What value do you get from feedback? The answer here was unanimously, “not much.” Since everyone agreed that service user views were important, this turned out to be a hot discussion. The general view was that customer satisfaction type research just didn’t work in human services the way they seemed to in the world of consumer choice. We wrote this up at length in the  white paper that we produced for the project, including some pointers for method innovation and a case for benchmarking.

Towards the end of the meeting I asked the third and what turned out to be the right question: Do you go back to service users and report on the feedback and discuss how you to make it more useful? At every focus group the same thing happened. Every head around the table dropped in recognition. They had not. And they realized, instantly, that they were failing their values, their missions, and their users in doing so. They had seen feedback as a research exercise. In that instant they understood feedback is not research, but engagement. It was an opportunity to have more authentic relationships with those they existed to serve. And they had missed it.

You know what happened next? That’s right, nothing. Our action research did not prove to the be tipping point in a shift to Constituent Voice practices across all nonprofits.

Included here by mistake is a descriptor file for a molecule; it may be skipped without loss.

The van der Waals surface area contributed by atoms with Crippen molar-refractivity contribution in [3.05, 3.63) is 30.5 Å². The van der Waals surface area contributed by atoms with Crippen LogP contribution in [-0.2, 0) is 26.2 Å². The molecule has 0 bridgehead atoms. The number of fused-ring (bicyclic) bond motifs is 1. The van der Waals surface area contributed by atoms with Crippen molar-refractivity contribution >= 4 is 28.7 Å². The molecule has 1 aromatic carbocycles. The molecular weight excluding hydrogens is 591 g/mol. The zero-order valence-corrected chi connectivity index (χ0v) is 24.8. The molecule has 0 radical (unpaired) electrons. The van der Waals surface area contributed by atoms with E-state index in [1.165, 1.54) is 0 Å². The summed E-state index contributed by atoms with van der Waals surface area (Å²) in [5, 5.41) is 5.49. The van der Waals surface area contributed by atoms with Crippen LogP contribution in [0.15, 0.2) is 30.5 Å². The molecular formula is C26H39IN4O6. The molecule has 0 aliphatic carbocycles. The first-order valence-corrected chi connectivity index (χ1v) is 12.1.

Ten years on, we can see real progress. We now have funders banding together to support it when before there were none. There are a handful of organizations that are our super stars, like Center for Employment Opportunities and LIFT.  Most importantly, we have in Feedback Labs our “hub of all things feedback”, as Marc Gunther dubbed it.

We founded Feedback Labs around two core ideas. One was the idea that our “what” is not just feedback, but feedback loops; in other words, it is engagement and not research (though we do generate good quality evidence). The other is Dennis Whittle’s system re-set button in the form of three questions: Are people getting what they actually want? Are we helping them get it? If not, how can we help them get it?

But we do not yet see widescale uptake. My gut tells me that collectively nonprofit sector organizations – implementers and funders – are nearing that moment of recognition that they are in denial, and that they have everything they need to move on, and begin to act.

For those reading closely, in my next blog I will do what I said I was going to – say more about the craft and tools of feedback, and answer the question Bryan Simmons of Arcus Foundation, asked us at the Summit: “Does that mean you have to do what they tell you?”